Vincent Robert Pribish

September 19, 1920 - August 28, 2020

Obituary for Vincent Robert Pribish

Vincent Robert Pribish, died August 28, 2020, just 22 days from turning 100, at his home in Raleigh, NC with two of his daughters and his wife at his side. He was born September 19, 1920 to Anna (Kruckofsky) and John Pribish in Poughkeepsie, NY, both immigrants from Czechoslovakia.

He lived in New York for 55 years, Maine for 40 years and Raleigh, NC for his last 5 years. He led an incredibly varied life from a religious Marist Brother, John Ignatius, a nuclear physicist at Brookhaven National Lab, a science and math teacher, a college professor, an architect, a builder, an entrepreneur, and an inventor with several patents.

Vincent was a dedicated, loving husband and father of seven. He married Nora J. McNally in 1953 had two daughters. Nora died suddenly on January 4, 1968. He then married Dorothy A. Caggiano in 1973 and had five more children. Religion was the center of his life, he was a 4th degree Knight of Columbus, at Most Holy Trinity Church in Saco, ME. Vincent was the head of the RCIA, a Eucharistic Minister, and served in other capacities. He enjoyed boating, fishing, photography, card playing and traveling.

This devoted, hard working, generous and kind gentleman, with a quick wit, will be missed, but cherished forever by his wife, Dorothy and children: Diane (Jubal) Ackerson, Donna (Pete) Porter, Vincent E. Pribish, Margaret (Mike) Hutten, Robert (Jennifer) Pribish, Chris (Alli) Pribish, Maryellen (Trevor) Kelly; and his nine grandchildren, Patrick, Alex, Lauren, Brielle, Andrew, Sloane, Knox, Jack and Max. He was preceded in death by his sister, Elizabeth Slater, and three brothers, Ed Shanahan, John and Robert Pribish.

A Memorial Mass and Inurnment in the Columbarium at St. Francis of Assisi Church in Raleigh, will be delayed until family can travel safely from all parts of our country.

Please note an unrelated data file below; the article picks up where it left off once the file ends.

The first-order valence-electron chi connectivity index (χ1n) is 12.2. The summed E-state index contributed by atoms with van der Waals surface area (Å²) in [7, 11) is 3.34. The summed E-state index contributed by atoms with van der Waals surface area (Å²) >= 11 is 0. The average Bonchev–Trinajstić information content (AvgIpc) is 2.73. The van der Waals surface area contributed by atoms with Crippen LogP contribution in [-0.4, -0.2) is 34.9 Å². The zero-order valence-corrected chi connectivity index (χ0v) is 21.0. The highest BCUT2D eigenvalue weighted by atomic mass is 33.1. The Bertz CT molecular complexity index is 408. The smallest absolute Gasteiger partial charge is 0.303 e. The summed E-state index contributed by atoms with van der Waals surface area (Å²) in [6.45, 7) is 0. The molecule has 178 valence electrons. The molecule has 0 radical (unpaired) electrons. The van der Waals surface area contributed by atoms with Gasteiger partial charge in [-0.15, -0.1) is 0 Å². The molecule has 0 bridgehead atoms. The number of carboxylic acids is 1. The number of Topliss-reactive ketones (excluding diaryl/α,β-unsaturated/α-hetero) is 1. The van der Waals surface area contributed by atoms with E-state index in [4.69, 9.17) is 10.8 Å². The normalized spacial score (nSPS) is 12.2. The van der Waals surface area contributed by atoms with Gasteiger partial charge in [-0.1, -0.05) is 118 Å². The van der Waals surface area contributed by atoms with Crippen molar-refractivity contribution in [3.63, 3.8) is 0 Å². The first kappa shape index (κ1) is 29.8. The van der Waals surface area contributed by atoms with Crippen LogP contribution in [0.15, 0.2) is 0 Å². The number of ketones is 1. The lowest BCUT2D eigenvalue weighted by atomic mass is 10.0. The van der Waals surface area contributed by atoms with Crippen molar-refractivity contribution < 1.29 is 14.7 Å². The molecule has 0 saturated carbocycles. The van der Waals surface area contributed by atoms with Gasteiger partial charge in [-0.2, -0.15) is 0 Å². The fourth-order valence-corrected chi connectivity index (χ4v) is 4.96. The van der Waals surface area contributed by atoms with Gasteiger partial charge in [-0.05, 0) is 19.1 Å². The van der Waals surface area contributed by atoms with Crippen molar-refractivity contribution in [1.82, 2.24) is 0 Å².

In lieu of flowers, donations can be made to Marist Brothers, Marist Care Center, PO Box 11030, Lewiston, ME 04243-9482 or to Alzheimer’s Association, PO Box 96011, Washington, DC 20090-6011.

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Over the past 61 years, I have addressed him as Mr. Pribish, Vinnie, and Vin, starting with the formal salutation of Mr. Pribish when just a mere tiny tot of three, when he first moved into the home he built for his family on 55 Railroad St, right behind my own. One of my earliest childhood memories is peaking out of our bathroom window with curiosity to watch him on his back porch with his two tiny daughters. These were to be my new neighbors. Wow! How excited I was! Essentially, that was my first glimpse at three people who were to become lifelong friends. Who would ever have guessed that day that my life was about to change forever in a magical way. Mom and Dad had contemplated buying that lot, and had they gone ahead with that purchase, my whole family would have lost a treasure much more valuable than that piece of land -- the friendships and love we came to know through Mr. Pribish and his family. Fast forward ahead to today and I want to express to his dear family how blessed I am to have had Vinnie play an important role in my life, in teaching me as a youngster and young teen some important principals of life, such as what it means to enjoy life, to appreciate humor, to treat others with respect, and to seek answers using the information already available to me. His gentle guidance soundly prepared me for the career I later chose as a wildlife conservation biologist and scientist. Best of all, Vinnie's choice to plant his family on Railroad St over 6 decades ago ended up bringing me profound happiness over the years, along with a myriad fond memories through the many Pribish friendships that have blossomed as a consequence. Here's wishing you a super happy 100th birthday today Mr. Pribish, Vinnie, Vin. Cheers to a life exceptionally well lived and to a man whose memory will always bring a glow to my heart and a smile to my face! Much love, Jo Anne Smith-Flueck
- JoAnne
I had the privilege of meeting Vincent fifteen years ago and working with him for several years. I will never forget some wonderful technical conversations we shared. Like all great teachers, Vincent enjoyed connecting with students. When he talked with me about physics and chemistry, he'd looking directly into my eyes and he'd watch me process his words. When he'd see my eyes "light up" because I grasped the concepts of what he was saying, he'd break into a beautiful smile, proud and happy of the accomplishment of sharing his knowledge with another. I appreciated and respected the times I got to spend with Vincent, and the wonderful stories of the history that he lived through. I will miss him. Dana Hodgkin
- Dana Hodgkin

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